In God's name, what a fortunate caravan,
From which for water came a knowing man.
He drew up from the well his bucket soon,
And from Aquarius' sign arose a moon.
For three days in the pit did that moon dwell,
As dwells the full moon in the “Nakhshab” well.*
As the fourth day upon this azure sky,
Rose the lost Joseph from the well on high.
With goods prepared from many cities round,
For Egypt with propitious fortune bound,
A caravan had wandered from its road,
Pitched tents and there to rest undid its load.
Happy the wand'rer who might lose his way
And come where such a guide as Joseph lay.
Around the well they made their camping-place,
And seeking water thither turned their face.
There came one first who was by fortune blessed,
And tow'rds life's water there who forward pressed.
In the dark well that one of Khisr* face
Let down his bucket on the water's trace.
To Joseph Gabriel faithful said: “Arise!
“Pour mercy's water which the thirsty prize.
“Like the bright sun sit in the pail at rest,
“And hasten to the East from tow'rds the West.
“Make the well's edge thy own horizon bright,
“Illumine that horizon's veil with light.
“Throw from thy face upon the world a ray:—
“Illumine once again the earth with day.”
From the well's stone then Joseph leapt in haste,
Himself as water in the pail he placed.
The strong man then the bucket upwards drew,
And what a pail of water weighed he knew.
“To-day the pail is heavier,” he cried:
“Than water there is something more beside.”
As rose that world's moon from the well on high,
Rose of good tidings from his soul the cry,—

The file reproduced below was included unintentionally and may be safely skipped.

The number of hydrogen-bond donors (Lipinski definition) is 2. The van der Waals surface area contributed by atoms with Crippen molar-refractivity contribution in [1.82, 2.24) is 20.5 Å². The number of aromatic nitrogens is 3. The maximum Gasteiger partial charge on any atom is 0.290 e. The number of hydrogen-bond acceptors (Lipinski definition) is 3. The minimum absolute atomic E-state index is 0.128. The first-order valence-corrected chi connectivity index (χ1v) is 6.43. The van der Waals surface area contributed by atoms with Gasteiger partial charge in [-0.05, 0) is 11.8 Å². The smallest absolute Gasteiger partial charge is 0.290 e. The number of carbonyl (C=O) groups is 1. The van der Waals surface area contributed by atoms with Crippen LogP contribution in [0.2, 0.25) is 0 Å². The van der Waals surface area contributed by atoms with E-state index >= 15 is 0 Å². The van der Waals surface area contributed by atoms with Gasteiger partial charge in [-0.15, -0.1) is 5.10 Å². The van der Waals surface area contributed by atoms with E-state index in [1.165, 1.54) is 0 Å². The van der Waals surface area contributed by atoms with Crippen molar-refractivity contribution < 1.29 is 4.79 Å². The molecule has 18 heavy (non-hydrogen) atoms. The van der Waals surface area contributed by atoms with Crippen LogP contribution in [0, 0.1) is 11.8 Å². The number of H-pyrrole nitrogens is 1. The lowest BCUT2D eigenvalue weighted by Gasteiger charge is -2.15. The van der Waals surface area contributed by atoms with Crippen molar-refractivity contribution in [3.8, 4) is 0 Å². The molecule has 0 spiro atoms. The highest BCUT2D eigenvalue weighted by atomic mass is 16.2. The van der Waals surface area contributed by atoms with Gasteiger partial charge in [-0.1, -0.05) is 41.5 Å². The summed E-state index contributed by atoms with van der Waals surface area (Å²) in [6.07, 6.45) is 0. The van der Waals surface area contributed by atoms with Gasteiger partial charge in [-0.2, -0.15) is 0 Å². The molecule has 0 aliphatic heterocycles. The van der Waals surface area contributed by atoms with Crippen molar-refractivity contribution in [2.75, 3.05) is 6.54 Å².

Glad news that from that dark well came to birth
A moon that should illumine many an earth;
Glad news that from a brackish well obscure
Water there should arise so fresh and pure.
A rose had in that desert been revealed,
Yet from the rest he kept it there concealed.
To the encampment he conveyed him then,
And handed him in secret to his men,
Just as with luck one may a treasure gain,
And yet unless concealed 'twill bring him pain.
Those envious ones as well were standing by,
What might become of him to promptly spy,
There constantly they lingered round to wait,
To learn what possibly might be his fate.
When of the caravan the news they found,
To know in haste the well they gathered round.
In secret they called Joseph by his name,
But nothing from the well but echo came;
And thence towards the caravan they went,
Into their power to bring Joseph bent.
And after searching with much pain and care
Amidst the caravan they found him there.
“This is our slave,” in seizing him they said,
“Out of faith's collar who has wrenched his head.
“For work and service he is not inclined,
“But tow'rds flight for long has set his mind.
“He has no wish to do his service well;
“Thus him, though of the house, we fain would sell.
“The service of a bad slave in his mood
“Is more of evil service than of good.
“Better that thou shouldst sell him ev'n for naught:
“Into restraint from ill he 'll not be brought.
“Much pains we will not take on his account:
“'Twere best to sell him for some small amount.”
Thus the young man who from the well had brought,
Joseph from them at some small value bought.
The young man was to Málik fully known;
He for a trifle made the slave his own.
With fastened loads the caravans then went,
On reaching Egypt on their aim intent.
Wrong he who sells a soul as merchandise
Who sells for trifles such a goodly prize.
All Egypt's income for one look from him!
And a life's goods for but one word from him!
Yet of his costliness can Jacob tell;
At what to purchase knows Zuleikha well.
Sells fortune's treasure he who 's void of sense,
And frowning gives it but for some few pence.*